Where Do Creative Ideas Come From?

Donnel Garden (Morisius Cosmonaut)

I’m fascinated by the evolution of design. Whether it’s a thought or an artistic expression I’m curious to know what influences the next thing, and the next, and the next. And as a textile designer, I’m often asked, “what inspires you?” For me, that’s easy: everything.

Why do influence and inspiration matter? Because that’s how the best design ideas are formed. 99% Invisible’s “The Pool and The Stream” podcast offers a great example of how ideas beget ideas. It describes how unforeseen circumstances can influence thought, and how unrelated entities and events intersect to problem solve and create new opportunities.

It’s also an evolutionary tale of skateboarding, of how international architecture, life in the 70’s, and Southern California helped forge it into the cultural sport it is today.

Design is a BIG part of this story. Listen to it. Read it. Then consider the creative teens in your life. The ideas they have now and the time they dedicate to them may not seem as unusual or out-of-the-ordinary after listening.

There’s always inspiration and a new idea right around the corner.

Crafting an Artist Statement

Lenivec (flickr)

The language of artists and designers is visual. Color, light, composition, texture, and dimension are the paragraphs and punctuation of our stories. Yet, working artists and college-bound creatives also need to rely on words to communicate our creative goals and vision.

That’s where an artist statement comes in. These useful tools help audiences’ access and understand the why behind our artistry. And, for many applying to college art programs, artist statements are an essential part of the application process.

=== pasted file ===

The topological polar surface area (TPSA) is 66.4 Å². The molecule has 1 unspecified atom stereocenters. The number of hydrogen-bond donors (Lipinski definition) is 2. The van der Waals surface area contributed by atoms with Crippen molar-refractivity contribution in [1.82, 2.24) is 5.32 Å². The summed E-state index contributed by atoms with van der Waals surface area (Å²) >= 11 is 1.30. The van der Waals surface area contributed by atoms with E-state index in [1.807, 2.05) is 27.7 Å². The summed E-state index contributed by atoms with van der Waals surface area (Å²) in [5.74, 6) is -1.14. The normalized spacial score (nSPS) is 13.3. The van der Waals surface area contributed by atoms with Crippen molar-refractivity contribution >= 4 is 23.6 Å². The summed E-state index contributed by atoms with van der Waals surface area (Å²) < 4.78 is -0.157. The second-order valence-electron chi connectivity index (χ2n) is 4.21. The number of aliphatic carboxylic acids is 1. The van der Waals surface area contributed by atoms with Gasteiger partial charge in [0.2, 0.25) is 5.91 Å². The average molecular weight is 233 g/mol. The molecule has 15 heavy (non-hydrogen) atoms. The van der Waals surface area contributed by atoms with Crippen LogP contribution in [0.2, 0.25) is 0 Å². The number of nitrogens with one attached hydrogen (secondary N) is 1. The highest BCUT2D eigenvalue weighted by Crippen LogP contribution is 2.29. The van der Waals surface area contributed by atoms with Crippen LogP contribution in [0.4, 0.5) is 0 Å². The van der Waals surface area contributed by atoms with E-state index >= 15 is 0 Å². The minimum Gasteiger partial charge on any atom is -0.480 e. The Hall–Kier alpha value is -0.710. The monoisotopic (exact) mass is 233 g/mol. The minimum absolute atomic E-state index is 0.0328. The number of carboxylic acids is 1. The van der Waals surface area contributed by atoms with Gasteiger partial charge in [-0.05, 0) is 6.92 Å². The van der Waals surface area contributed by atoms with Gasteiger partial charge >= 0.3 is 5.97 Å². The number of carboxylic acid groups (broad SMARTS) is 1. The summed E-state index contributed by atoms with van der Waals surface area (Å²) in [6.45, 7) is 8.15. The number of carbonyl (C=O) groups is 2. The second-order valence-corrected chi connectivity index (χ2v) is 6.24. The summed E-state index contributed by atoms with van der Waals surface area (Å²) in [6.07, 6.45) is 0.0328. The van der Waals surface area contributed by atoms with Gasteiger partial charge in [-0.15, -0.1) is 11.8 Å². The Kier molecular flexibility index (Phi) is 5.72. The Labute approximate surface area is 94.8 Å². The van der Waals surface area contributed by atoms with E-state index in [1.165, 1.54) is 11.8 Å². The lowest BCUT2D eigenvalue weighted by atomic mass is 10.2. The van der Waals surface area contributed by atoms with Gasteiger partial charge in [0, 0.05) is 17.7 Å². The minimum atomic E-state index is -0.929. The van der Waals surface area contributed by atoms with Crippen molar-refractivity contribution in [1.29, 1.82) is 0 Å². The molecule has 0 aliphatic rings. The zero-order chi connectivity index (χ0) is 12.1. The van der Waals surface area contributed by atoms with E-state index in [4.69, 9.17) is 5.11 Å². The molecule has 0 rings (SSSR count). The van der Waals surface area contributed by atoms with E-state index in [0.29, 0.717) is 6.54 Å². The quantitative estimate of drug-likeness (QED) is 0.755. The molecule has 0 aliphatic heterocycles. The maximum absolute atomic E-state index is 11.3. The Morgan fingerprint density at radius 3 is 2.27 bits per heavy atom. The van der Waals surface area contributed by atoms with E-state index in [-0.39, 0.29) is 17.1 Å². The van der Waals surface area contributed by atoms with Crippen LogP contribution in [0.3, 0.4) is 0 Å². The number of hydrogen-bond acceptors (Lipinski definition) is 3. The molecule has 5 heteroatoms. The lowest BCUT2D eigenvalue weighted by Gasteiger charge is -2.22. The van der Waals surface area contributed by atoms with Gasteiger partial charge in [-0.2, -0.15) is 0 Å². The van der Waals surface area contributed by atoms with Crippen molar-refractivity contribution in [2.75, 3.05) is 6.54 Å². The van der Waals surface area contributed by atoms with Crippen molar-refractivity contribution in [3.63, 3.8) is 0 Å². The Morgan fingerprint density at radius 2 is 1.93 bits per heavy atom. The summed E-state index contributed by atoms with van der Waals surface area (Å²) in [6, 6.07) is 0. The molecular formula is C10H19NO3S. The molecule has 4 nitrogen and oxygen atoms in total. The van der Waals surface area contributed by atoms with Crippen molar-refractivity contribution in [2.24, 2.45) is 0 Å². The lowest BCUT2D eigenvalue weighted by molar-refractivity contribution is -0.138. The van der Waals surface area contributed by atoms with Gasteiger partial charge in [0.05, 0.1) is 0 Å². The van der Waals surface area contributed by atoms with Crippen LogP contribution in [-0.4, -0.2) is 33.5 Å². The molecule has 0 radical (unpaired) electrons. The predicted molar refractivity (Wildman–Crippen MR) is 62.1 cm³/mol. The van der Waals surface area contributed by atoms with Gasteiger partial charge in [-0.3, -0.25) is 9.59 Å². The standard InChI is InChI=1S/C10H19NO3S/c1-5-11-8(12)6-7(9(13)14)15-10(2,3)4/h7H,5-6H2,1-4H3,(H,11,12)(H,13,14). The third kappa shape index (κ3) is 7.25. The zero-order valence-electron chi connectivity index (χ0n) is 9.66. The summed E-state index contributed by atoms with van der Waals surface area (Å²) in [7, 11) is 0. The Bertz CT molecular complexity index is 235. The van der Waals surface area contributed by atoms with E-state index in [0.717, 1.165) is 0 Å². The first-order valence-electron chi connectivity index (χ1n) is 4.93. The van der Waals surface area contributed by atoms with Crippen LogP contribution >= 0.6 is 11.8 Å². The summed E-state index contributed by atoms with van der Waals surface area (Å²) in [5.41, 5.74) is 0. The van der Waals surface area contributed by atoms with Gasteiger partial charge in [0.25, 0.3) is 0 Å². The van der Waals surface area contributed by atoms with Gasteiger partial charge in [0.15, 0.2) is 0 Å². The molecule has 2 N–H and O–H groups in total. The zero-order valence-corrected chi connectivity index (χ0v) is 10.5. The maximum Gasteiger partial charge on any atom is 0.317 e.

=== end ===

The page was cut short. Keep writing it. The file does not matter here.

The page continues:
So how do you create one and what should it include?

book of life, david kracov

Think It Through
Begin with some genuine self-examination. Artist statements are an introduction to your work. They explain your inspiration and your approach to making. Start by answering some tough questions:

  • What are you trying to express through your work?
  • What keeps you coming back to it day after day?
  • What influences you? (This could be anything from other artists to social issues, etc.)
  • What themes do you have running through your work?
  • What medium do you work in and why? What materials are essential to your toolbox?

Write It Down
Follow these few tips when putting pen to paper:

What to Write

  • Address why you create what you create
  • Be personal
  • Talk about your goals and what you hope to achieve through your art
  • Explain your choice of materials and your techniques
  • Share what you’re trying to communicate

monks cradle 2, tommy olaughlin and patrick dougherty

How to Write It

  • Be clear and honest
  • Write in the first person, using “I” instead of “you”
  • Be concise; 50-100 words is enough for a college statement
  • Stay away from clichés and artistic jargon
  • Don’t summarize your resume
  • Remember, this is about your work, not you

Crafting a well-written artist statement is a difficult yet very valuable exercise. Your written description will become an important link between you and your audience. And after you’ve presented it as part of your college admissions you can amend it for any future gallery or show submissions.

Decision Time For the SAT: In with the New or Stay with the Old?

Parents of high school students are most likely aware that changes are coming soon to the SAT. High school juniors and seniors especially need to be in the know. The last test date for the current SAT is January 23, 2016. In March, the new one takes over. Now is the time for strategic family conversations to either go with what you know or wait for the new version.